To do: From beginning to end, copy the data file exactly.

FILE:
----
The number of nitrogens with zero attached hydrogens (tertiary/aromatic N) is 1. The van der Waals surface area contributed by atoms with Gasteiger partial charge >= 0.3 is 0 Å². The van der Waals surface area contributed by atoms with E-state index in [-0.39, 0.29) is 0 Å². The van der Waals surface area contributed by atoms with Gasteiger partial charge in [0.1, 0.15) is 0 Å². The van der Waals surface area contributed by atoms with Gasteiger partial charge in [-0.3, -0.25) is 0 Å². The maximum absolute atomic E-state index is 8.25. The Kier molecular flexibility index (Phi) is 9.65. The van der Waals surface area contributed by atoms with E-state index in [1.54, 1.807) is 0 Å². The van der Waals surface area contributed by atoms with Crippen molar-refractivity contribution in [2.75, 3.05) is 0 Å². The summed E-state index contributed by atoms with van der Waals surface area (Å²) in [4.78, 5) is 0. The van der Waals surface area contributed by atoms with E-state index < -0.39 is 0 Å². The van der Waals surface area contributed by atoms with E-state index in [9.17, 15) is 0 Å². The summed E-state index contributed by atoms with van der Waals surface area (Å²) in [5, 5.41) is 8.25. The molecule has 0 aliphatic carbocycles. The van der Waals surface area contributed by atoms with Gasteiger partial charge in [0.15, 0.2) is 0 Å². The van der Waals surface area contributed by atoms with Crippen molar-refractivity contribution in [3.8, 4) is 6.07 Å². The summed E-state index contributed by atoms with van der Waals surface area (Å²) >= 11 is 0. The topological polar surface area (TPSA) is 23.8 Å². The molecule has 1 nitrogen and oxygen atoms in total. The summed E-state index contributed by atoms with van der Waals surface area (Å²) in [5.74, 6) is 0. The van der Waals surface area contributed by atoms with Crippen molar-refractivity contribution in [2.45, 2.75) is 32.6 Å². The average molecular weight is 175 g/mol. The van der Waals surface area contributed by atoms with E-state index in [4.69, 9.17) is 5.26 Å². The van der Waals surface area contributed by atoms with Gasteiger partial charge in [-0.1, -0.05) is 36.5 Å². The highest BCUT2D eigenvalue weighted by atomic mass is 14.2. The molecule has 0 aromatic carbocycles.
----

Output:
The number of nitrogens with zero attached hydrogens (tertiary/aromatic N) is 1. The van der Waals surface area contributed by atoms with Gasteiger partial charge >= 0.3 is 0 Å². The van der Waals surface area contributed by atoms with E-state index in [-0.39, 0.29) is 0 Å². The van der Waals surface area contributed by atoms with Gasteiger partial charge in [0.1, 0.15) is 0 Å². The van der Waals surface area contributed by atoms with Gasteiger partial charge in [-0.3, -0.25) is 0 Å². The maximum absolute atomic E-state index is 8.25. The Kier molecular flexibility index (Phi) is 9.65. The van der Waals surface area contributed by atoms with E-state index in [1.54, 1.807) is 0 Å². The van der Waals surface area contributed by atoms with Crippen molar-refractivity contribution in [2.75, 3.05) is 0 Å². The summed E-state index contributed by atoms with van der Waals surface area (Å²) in [4.78, 5) is 0. The van der Waals surface area contributed by atoms with E-state index < -0.39 is 0 Å². The van der Waals surface area contributed by atoms with E-state index in [9.17, 15) is 0 Å². The summed E-state index contributed by atoms with van der Waals surface area (Å²) in [5, 5.41) is 8.25. The molecule has 0 aliphatic carbocycles. The van der Waals surface area contributed by atoms with Gasteiger partial charge in [0.15, 0.2) is 0 Å². The van der Waals surface area contributed by atoms with Crippen molar-refractivity contribution in [3.8, 4) is 6.07 Å². The summed E-state index contributed by atoms with van der Waals surface area (Å²) >= 11 is 0. The topological polar surface area (TPSA) is 23.8 Å². The molecule has 1 nitrogen and oxygen atoms in total. The summed E-state index contributed by atoms with van der Waals surface area (Å²) in [5.74, 6) is 0. The van der Waals surface area contributed by atoms with Crippen molar-refractivity contribution in [2.45, 2.75) is 32.6 Å². The average molecular weight is 175 g/mol. The van der Waals surface area contributed by atoms with E-state index in [4.69, 9.17) is 5.26 Å². The van der Waals surface area contributed by atoms with Gasteiger partial charge in [-0.1, -0.05) is 36.5 Å². The highest BCUT2D eigenvalue weighted by atomic mass is 14.2. The molecule has 0 aromatic carbocycles.